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Background: Orofacial clefts, such as the most common cleft lip and palate deformity, are more than just a cleft. The dysjunction of the lip and alveolus causes significant nasal deformities as well. When the support of the tripod structure of the nose is disrupted beneath it, a wide variety of nasal bone and cartilage derangements occur.

While clefting deformities affect the entire nose, its adverse effects is most manifest in the nasal tip…which lies just above the cleft lip and palate. The nasal tip cartilages end up being affected by the twisted septum that lies behind it and the lack of alveolar and pyriform aperture bone that lies beneath it. While it may be an oversimplification to describe their impact on the nasal tip as tilting of its tripod shape, that is probably the best way to perceive it. With the septum deviated away from the cleft and base of the tripod being under projected on the side of the cleft (in unilateral clefts) it is easy to see how the cleft nasal tip looks the way it does.

Management of the cleft nasal deformity has been done at various times throughout the growth of the patient.  Some surgeons advocate a primary rhinoplasty at the time of the initial cleft lip repair while others prefer to wait until the teenage years to address it. But regardless of what may be done along the child’s growth to adolescence, no early rhinoplasty efforts ever provides optimal improvement. The definitive and often optimal rhinoplasty result comes from what is done in mid- to late adolescence when facial growth is more complete.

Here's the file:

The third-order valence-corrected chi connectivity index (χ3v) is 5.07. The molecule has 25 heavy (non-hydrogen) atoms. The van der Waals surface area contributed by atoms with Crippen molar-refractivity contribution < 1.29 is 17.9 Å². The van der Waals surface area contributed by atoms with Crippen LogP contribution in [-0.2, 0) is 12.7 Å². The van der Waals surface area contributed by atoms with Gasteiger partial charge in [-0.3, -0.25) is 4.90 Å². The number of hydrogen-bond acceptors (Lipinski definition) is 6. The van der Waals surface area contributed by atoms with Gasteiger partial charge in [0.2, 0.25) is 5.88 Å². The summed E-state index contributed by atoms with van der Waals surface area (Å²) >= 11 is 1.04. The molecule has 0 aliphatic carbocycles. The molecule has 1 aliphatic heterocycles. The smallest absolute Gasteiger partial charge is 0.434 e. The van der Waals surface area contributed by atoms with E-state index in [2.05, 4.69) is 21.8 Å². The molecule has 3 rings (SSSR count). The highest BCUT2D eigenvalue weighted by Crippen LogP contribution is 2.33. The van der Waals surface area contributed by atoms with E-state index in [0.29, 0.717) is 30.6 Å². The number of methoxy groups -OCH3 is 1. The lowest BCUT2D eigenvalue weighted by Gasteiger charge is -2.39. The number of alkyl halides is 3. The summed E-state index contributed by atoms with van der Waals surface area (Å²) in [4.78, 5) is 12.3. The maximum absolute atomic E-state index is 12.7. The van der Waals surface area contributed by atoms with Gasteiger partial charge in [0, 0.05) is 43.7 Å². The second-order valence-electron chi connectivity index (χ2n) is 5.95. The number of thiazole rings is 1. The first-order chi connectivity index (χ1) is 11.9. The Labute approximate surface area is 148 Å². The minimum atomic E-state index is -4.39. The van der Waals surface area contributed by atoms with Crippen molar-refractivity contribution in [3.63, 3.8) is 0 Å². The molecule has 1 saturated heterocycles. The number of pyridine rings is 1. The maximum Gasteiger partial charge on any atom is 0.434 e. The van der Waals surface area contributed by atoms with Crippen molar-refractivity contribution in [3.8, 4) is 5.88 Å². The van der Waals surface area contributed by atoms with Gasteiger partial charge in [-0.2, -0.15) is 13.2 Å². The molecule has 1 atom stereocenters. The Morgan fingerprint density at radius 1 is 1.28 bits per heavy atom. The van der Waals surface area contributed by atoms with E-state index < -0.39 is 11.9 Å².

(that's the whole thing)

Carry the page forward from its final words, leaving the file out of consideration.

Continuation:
Case Study:  This teenage male was born with a left complete cleft lip and palate deformity. He had primary lip, alveolar bone grafts and palate repair by one year of age. He had a tip rhinoplasty at age seven. He presented as a 15 year old teenager with a nasal deformity marked by a wide tip, slumping left ala, and depressed and widened nostril base.

Under general anesthesia and through an open approach, the septum was initially treated by straightening and graft harvest. A long columellar cartilage strut was placed from the anterior nasal spine up through an increased dome height to which the two alarm cartilages were attached. This narrowed the right non-cleft ala and elevated and narrow the cleft ala. A batten graft was placed to further support the left ala. The left nostril based was elevated with an ePTFE implant and the nostril based moved inward.

Cleft septorhinoplasty in an adolescent provide good improvement albeit never perfect symmetry. The degree of nasal deformity and the thickness of the nasal skin all influence the quality of the final aesthetic result.

Case Highlights:

1) The unilateral cleft nasal tip has a variety of deformities including inferolateral displacement of the alar and nasal base.

2) An open rhinoplasty with skeletonization of the nasal tip cartilages provides the access needed for more symmetric reconstruction.

3) Cartilage grafting is the key to the nasal tip reconstruction which starts with a string central columellar strut from which the alar cartilages can be suspended

Dr. Barry Eppley

Indianapolis, Indiana

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